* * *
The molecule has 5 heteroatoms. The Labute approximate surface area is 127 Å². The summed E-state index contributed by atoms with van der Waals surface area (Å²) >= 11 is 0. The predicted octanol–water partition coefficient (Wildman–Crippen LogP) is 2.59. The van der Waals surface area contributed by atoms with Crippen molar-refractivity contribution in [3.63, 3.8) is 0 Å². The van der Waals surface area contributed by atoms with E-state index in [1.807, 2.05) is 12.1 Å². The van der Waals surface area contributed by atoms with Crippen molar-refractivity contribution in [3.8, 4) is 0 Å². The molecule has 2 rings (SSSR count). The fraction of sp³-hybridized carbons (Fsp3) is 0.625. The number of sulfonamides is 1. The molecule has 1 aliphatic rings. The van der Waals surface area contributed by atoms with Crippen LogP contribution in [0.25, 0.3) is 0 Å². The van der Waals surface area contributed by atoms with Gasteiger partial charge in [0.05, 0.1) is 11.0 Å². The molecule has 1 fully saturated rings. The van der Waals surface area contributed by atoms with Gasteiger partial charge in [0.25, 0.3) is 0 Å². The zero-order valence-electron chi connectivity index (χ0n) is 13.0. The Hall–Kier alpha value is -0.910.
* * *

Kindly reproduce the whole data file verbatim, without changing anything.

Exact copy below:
The molecule has 5 heteroatoms. The Labute approximate surface area is 127 Å². The summed E-state index contributed by atoms with van der Waals surface area (Å²) >= 11 is 0. The predicted octanol–water partition coefficient (Wildman–Crippen LogP) is 2.59. The van der Waals surface area contributed by atoms with Crippen molar-refractivity contribution in [3.63, 3.8) is 0 Å². The van der Waals surface area contributed by atoms with E-state index in [1.807, 2.05) is 12.1 Å². The van der Waals surface area contributed by atoms with Crippen molar-refractivity contribution in [3.8, 4) is 0 Å². The molecule has 2 rings (SSSR count). The fraction of sp³-hybridized carbons (Fsp3) is 0.625. The number of sulfonamides is 1. The molecule has 1 aliphatic rings. The van der Waals surface area contributed by atoms with Crippen LogP contribution in [0.25, 0.3) is 0 Å². The van der Waals surface area contributed by atoms with Gasteiger partial charge in [0.05, 0.1) is 11.0 Å². The molecule has 1 fully saturated rings. The van der Waals surface area contributed by atoms with Gasteiger partial charge in [0.25, 0.3) is 0 Å². The zero-order valence-electron chi connectivity index (χ0n) is 13.0. The Hall–Kier alpha value is -0.910.